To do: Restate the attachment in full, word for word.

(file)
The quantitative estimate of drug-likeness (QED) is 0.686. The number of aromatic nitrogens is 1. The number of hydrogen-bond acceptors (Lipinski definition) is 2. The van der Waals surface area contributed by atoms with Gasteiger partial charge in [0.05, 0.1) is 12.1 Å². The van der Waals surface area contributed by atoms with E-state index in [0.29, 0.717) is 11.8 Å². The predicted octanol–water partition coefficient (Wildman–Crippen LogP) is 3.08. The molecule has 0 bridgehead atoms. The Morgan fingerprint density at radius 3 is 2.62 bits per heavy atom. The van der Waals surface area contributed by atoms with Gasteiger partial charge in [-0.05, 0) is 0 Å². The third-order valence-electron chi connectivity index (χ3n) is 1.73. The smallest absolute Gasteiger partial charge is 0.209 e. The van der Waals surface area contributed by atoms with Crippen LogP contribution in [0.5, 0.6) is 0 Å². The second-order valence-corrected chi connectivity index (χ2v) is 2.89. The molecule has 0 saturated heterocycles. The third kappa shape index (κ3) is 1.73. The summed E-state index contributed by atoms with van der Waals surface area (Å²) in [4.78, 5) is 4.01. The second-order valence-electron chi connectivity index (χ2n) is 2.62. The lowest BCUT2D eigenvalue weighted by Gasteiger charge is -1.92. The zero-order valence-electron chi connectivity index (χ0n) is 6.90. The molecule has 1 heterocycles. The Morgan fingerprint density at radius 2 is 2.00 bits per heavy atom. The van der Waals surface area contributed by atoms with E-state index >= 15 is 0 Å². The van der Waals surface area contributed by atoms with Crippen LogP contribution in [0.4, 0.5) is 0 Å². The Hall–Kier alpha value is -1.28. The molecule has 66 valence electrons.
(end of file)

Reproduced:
The quantitative estimate of drug-likeness (QED) is 0.686. The number of aromatic nitrogens is 1. The number of hydrogen-bond acceptors (Lipinski definition) is 2. The van der Waals surface area contributed by atoms with Gasteiger partial charge in [0.05, 0.1) is 12.1 Å². The van der Waals surface area contributed by atoms with E-state index in [0.29, 0.717) is 11.8 Å². The predicted octanol–water partition coefficient (Wildman–Crippen LogP) is 3.08. The molecule has 0 bridgehead atoms. The Morgan fingerprint density at radius 3 is 2.62 bits per heavy atom. The van der Waals surface area contributed by atoms with Gasteiger partial charge in [-0.05, 0) is 0 Å². The third-order valence-electron chi connectivity index (χ3n) is 1.73. The smallest absolute Gasteiger partial charge is 0.209 e. The van der Waals surface area contributed by atoms with Crippen LogP contribution in [0.5, 0.6) is 0 Å². The second-order valence-corrected chi connectivity index (χ2v) is 2.89. The molecule has 0 saturated heterocycles. The third kappa shape index (κ3) is 1.73. The summed E-state index contributed by atoms with van der Waals surface area (Å²) in [4.78, 5) is 4.01. The second-order valence-electron chi connectivity index (χ2n) is 2.62. The lowest BCUT2D eigenvalue weighted by Gasteiger charge is -1.92. The zero-order valence-electron chi connectivity index (χ0n) is 6.90. The molecule has 1 heterocycles. The Morgan fingerprint density at radius 2 is 2.00 bits per heavy atom. The van der Waals surface area contributed by atoms with E-state index >= 15 is 0 Å². The van der Waals surface area contributed by atoms with Crippen LogP contribution in [0.4, 0.5) is 0 Å². The Hall–Kier alpha value is -1.28. The molecule has 66 valence electrons.